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NASA lands Perseverance rover robot on the Red Planet

Perseverance touchdown. Image: NASA/ JPL-Caltech

Luxembourg, 19 February 2021. – They did it! The “largest, most advanced rover NASA has sent to another world”, Perseverance, touched down on Mars yesterday, after a 203-day journey traversing nearly half a billion kilometers, NASA said.

The successful touchdown was confirmed by the mission control at NASA’s Jet Propulsion Laboratory in Southern California.

The Mars 2020 mission launched last July; the Perseverance rover’s mission is to collect Mars samples at the Jezero crater and return them to Earth. The rover weighs 1,026 kilogram and had the mini-helicopter Ingenuity attached to its belly when it landed.

“This landing is one of those pivotal moments for NASA, the United States, and space exploration globally – when we know we are on the cusp of discovery and sharpening our pencils, so to speak, to rewrite the textbooks,” said acting NASA Administrator Steve Jurczyk. “The Mars 2020 Perseverance mission embodies our nation’s spirit of persevering even in the most challenging of situations, inspiring, and advancing science and exploration. The mission itself personifies the human ideal of persevering toward the future and will help us prepare for human exploration of the Red Planet.”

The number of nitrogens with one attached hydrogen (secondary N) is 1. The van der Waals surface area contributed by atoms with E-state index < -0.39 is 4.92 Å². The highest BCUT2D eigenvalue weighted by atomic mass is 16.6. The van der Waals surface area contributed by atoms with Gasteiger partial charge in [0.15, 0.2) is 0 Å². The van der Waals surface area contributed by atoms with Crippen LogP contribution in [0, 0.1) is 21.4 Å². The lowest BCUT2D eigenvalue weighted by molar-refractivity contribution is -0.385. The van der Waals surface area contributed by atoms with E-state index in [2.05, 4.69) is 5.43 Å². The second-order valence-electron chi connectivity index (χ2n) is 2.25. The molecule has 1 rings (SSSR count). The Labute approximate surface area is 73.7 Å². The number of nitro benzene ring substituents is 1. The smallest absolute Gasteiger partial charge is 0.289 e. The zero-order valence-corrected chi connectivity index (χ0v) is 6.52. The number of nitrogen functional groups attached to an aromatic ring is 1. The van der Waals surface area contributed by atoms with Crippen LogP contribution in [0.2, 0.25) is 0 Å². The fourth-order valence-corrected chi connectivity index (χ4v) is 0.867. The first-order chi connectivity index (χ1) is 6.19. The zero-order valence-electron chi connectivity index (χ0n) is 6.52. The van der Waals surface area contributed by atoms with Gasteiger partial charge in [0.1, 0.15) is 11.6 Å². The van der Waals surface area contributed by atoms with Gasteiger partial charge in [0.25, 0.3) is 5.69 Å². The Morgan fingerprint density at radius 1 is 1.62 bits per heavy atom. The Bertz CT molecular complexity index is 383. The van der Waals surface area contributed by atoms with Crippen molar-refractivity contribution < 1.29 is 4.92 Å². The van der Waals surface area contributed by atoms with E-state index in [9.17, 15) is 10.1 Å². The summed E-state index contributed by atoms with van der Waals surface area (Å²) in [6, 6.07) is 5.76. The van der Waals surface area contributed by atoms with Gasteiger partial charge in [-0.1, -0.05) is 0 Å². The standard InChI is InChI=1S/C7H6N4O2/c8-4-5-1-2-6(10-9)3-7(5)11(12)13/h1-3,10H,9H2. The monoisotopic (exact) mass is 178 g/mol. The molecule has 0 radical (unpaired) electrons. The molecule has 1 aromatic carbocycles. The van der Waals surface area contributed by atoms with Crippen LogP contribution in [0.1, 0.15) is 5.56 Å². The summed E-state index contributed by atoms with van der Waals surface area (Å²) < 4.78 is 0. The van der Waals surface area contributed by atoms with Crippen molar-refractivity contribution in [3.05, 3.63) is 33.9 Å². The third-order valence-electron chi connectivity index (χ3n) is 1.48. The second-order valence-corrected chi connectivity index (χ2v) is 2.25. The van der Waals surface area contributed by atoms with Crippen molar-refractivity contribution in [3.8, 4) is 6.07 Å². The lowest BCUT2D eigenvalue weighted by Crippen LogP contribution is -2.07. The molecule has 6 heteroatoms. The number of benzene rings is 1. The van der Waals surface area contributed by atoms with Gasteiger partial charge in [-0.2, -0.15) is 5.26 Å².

“Perseverance is the most sophisticated robotic geologist ever made, but verifying that microscopic life once existed carries an enormous burden of proof,” said Lori Glaze, director of NASA’s Planetary Science Division. “While we’ll learn a lot with the great instruments we have aboard the rover, it may very well require the far more capable laboratories and instruments back here on Earth to tell us whether our samples carry evidence that Mars once harbored life.”

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